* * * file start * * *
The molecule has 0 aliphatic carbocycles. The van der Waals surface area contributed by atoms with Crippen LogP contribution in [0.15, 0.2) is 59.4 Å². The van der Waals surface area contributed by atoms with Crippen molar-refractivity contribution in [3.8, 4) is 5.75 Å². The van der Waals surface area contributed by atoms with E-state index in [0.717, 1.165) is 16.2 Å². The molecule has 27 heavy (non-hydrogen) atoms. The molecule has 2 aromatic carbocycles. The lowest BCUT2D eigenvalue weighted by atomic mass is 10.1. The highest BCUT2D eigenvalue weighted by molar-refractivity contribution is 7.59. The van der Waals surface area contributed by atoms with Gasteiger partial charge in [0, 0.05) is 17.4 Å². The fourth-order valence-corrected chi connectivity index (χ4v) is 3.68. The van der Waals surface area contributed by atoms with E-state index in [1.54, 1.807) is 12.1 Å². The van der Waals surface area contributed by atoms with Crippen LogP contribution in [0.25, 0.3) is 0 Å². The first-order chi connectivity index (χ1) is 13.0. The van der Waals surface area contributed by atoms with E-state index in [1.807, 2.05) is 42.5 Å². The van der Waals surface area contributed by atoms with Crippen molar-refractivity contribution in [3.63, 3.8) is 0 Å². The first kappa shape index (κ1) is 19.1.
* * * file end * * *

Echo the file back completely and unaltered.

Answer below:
The molecule has 0 aliphatic carbocycles. The van der Waals surface area contributed by atoms with Crippen LogP contribution in [0.15, 0.2) is 59.4 Å². The van der Waals surface area contributed by atoms with Crippen molar-refractivity contribution in [3.8, 4) is 5.75 Å². The van der Waals surface area contributed by atoms with E-state index in [0.717, 1.165) is 16.2 Å². The molecule has 27 heavy (non-hydrogen) atoms. The molecule has 2 aromatic carbocycles. The lowest BCUT2D eigenvalue weighted by atomic mass is 10.1. The highest BCUT2D eigenvalue weighted by molar-refractivity contribution is 7.59. The van der Waals surface area contributed by atoms with Gasteiger partial charge in [0, 0.05) is 17.4 Å². The fourth-order valence-corrected chi connectivity index (χ4v) is 3.68. The van der Waals surface area contributed by atoms with E-state index in [1.54, 1.807) is 12.1 Å². The van der Waals surface area contributed by atoms with Crippen LogP contribution in [0.25, 0.3) is 0 Å². The first-order chi connectivity index (χ1) is 13.0. The van der Waals surface area contributed by atoms with E-state index in [1.807, 2.05) is 42.5 Å². The van der Waals surface area contributed by atoms with Crippen molar-refractivity contribution in [3.63, 3.8) is 0 Å². The first kappa shape index (κ1) is 19.1.